‘I was diagnosed with breast cancer at 33 – but I’m positive for the future’

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Lucy Hewitt, 34, found out she had stage 2 cancer as the second wave of the pandemic subsided – but despite a frightening diagnosis, she’s determined to do the very best for herself

Lucy Hewitt is having chemotherapy to treat breast cancer

Lucy Hewitt was just 33 years old when she found a lump in her breast while washing in the shower.

An incredibly fit and healthy young woman, she didn’t have any other side effects, but the small, pill-shaped lump caused her concern.

“I never specifically checked my breasts, mainly because there’s not much to check,” she joked to The Mirror.

Unsure if what she’d felt near her sternum was muscle or something more sinister, Lucy, now 34, decided not to take any chances.

Just two days later, she had a phone appointment with her GP – but as the NHS was recovering from the second peak of the pandemic, Lucy claims it wasn’t always easy to get noticed.








Lucy Hewitt has taken steps to try and reduce the side effects from chemo
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Image:

Lucy Hewitt)










Lucy uses her Instagram account to keep people updated with how she’s getting on in treatment
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Image:

Lucy Hewitt)



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Luckily, she was eventually brought in for scans, which she says gave her the results “within a matter of weeks.”

After MRIs, CT scans and biopsies, Lucy received her shocking diagnosis. She had stage 2 breast cancer which had spread to her lymph nodes.

Despite having to go into some scans alone due to covid restrictions, Lucy says she was lucky to have her partner in the consultant’s office with her when she was given the news.

Although dumbstruck by her diagnosis, determined Lucy got to work researching experimental treatments she might be able to try.

“I pushed to see if there were any trials available and there were – if you don’t ask, you don’t get,” she explained.

“I did a lot of research, speaking to friends and reading forums. I asked doctors and nurses tons of questions at every point.”





Lucy reckons her inquisitive approach to the diagnosis has helped her come to terms with having cancer and has pushed her to find remedies for the gruelling treatment she’s had to endure.

While going through chemotherapy, Lucy has modified her diet and general behaviours in line with advice from doctors and nutritionists.

Using an app called Perci Health, which connects patients to practitioners, Lucy’s had consultations that have set her on a new path – and she claims to be all the better for it.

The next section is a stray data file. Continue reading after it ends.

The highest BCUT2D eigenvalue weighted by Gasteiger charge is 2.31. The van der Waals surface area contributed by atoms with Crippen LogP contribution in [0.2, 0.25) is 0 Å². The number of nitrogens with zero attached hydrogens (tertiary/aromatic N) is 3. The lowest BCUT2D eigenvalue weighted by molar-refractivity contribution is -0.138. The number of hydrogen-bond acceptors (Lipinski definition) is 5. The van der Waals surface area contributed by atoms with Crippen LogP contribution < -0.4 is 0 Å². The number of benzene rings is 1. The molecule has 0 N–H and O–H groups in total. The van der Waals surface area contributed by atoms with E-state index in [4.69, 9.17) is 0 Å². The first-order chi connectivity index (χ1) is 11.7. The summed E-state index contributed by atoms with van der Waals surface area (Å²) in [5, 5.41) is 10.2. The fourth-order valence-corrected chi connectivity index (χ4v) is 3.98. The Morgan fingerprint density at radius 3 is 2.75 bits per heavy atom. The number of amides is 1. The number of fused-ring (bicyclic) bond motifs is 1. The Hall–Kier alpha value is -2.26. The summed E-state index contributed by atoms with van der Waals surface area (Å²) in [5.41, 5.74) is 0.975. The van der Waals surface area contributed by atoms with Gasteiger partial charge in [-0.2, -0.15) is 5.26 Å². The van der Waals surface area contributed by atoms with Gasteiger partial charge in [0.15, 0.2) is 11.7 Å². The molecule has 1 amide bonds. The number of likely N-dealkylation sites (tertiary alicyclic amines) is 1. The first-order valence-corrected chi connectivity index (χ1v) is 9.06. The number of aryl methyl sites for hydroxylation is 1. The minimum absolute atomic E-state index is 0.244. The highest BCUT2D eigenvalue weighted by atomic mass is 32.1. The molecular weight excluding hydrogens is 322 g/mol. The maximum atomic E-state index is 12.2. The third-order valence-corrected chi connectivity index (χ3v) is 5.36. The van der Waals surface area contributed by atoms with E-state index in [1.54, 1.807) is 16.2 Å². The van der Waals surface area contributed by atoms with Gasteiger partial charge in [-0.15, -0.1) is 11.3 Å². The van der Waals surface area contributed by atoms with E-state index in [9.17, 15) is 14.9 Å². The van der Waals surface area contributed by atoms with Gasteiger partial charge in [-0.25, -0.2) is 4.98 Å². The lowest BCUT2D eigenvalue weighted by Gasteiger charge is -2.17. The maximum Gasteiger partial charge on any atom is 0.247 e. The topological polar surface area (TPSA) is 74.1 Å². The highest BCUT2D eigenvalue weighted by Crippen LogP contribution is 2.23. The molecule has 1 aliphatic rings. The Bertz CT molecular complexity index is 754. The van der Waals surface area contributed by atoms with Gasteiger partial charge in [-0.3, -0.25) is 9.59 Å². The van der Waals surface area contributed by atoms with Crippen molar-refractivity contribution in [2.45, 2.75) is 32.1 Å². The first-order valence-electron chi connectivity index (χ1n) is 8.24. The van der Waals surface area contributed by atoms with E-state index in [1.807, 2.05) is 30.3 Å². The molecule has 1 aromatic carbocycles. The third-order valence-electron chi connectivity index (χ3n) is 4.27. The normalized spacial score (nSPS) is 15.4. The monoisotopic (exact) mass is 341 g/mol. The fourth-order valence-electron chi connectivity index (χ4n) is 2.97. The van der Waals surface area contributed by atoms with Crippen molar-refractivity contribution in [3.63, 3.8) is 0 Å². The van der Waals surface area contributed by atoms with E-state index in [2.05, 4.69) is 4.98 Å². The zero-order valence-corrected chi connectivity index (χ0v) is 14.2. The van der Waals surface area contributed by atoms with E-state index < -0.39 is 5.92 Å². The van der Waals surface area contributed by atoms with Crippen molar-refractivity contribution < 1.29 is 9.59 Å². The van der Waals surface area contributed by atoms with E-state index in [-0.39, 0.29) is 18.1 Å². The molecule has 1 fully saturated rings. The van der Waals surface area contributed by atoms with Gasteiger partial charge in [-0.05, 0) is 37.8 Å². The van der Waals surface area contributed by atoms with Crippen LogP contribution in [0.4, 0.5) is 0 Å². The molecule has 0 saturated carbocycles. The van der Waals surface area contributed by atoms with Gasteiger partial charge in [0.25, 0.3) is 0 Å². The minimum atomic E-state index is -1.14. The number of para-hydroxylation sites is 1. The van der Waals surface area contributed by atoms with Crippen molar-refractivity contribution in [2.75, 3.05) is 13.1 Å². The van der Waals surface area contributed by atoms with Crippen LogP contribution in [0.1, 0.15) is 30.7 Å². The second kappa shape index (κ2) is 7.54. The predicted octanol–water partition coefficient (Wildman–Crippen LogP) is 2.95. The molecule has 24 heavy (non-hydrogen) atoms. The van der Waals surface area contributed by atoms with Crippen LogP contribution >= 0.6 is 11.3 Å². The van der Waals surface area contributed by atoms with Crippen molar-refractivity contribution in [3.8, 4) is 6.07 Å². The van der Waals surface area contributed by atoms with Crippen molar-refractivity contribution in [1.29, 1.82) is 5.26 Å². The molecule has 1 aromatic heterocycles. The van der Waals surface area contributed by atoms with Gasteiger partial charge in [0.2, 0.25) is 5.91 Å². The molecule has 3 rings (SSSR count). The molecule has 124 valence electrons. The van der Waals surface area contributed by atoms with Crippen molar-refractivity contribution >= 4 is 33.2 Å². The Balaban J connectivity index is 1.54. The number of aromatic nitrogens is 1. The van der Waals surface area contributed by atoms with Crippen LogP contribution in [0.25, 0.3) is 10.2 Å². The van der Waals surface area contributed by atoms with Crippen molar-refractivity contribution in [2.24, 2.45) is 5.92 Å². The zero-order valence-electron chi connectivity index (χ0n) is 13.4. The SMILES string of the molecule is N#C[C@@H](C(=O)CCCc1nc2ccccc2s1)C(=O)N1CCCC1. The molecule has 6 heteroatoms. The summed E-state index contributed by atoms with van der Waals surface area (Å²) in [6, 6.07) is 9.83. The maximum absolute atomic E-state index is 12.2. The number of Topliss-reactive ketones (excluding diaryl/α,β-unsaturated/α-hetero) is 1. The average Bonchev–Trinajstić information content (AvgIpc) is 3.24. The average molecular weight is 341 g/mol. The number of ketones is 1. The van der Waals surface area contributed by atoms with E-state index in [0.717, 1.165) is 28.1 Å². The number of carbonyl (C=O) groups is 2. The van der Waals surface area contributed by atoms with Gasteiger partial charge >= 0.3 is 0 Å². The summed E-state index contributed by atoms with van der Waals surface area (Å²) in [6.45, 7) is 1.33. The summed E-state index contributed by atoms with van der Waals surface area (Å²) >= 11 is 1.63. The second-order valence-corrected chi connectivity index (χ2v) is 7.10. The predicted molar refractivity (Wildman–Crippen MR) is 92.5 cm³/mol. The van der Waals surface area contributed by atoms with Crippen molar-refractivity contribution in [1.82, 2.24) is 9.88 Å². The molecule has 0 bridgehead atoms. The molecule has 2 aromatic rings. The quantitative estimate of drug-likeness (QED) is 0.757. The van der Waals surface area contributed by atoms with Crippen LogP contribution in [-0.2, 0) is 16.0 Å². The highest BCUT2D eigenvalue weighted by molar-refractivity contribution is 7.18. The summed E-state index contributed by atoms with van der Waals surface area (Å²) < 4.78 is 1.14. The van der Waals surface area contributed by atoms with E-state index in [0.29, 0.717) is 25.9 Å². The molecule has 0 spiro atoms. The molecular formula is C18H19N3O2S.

“Six months ago, I’d have said I was really healthy – I thought I was eating well and exercising correctly, but now I’ve changed so much,” she explained.

One thing she’s been trying out while going through chemo is a type of fasting before and after a session – which involves drinking broth and juices, so she’s still getting nutrients.








Lucy wants other people in her position to explore all their options
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Image:

Lucy Hewitt)










She wears a cooling cap during chemotherapy, which has helped her retain some hair
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Image:

Lucy Hewitt)



“I’m also allowed black coffee, thank God,” she joked.

Although Lucy recognises not everyone will have the same success following a nutrition plan like hers, she claims the changes she’s made have changed the game for her.

“I feel great. I had my ninth chemo session yesterday and I managed to go for a run this morning,” she said.

Lucy, who is scheduled to have 16 chemo sessions in total, has also been using a cooling cap on her scalp, which has preserved a lot of her hair.

The caps cool the temperature of the scalp which reduces blood flow to the area. In some cases, this can stop the chemotherapy drugs from affecting the hair. However, it’s only available with some chemo drugs.

“My hair has thinned a bit but I still have most of it,” Lucy said.





While Lucy continues with her treatment, she wants other young women – and anyone else who has been diagnosed with cancer – to do their own research to make sure they’re getting the very best care they can have.

“I was never going to refuse what my doctors were recommending, because they know best. But with a bit of research, we’ve tweaked the treatment plan a bit.

“Modern medicine is amazing, and ultimately that’s what will make you better. But there’s a lot of extra stuff that can help you along the way.”

She also recognises not everyone can pay for private consultations, but encourages everyone to do their own reading.

After her diagnosis at such a young age, Lucy also questions the minimum age of mammograms in the UK. At the moment on the NHS, the minimum age for routine mammograms is 50.




“Breast cancer is actually pretty common – it’s really not just an older person thing.

“But in the meantime, if we can’t have mammograms, we can regularly check ourselves.”

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While Lucy continues her treatment, she’s using her Instagram account, @Lucy__Hewitt, to document her journey and speak to other people who are going through the same thing.

“It’s not a death sentence and we can do loads of things to help ourselves and our own bodies,” she said.

“I want to bring about more awareness and less fear.”

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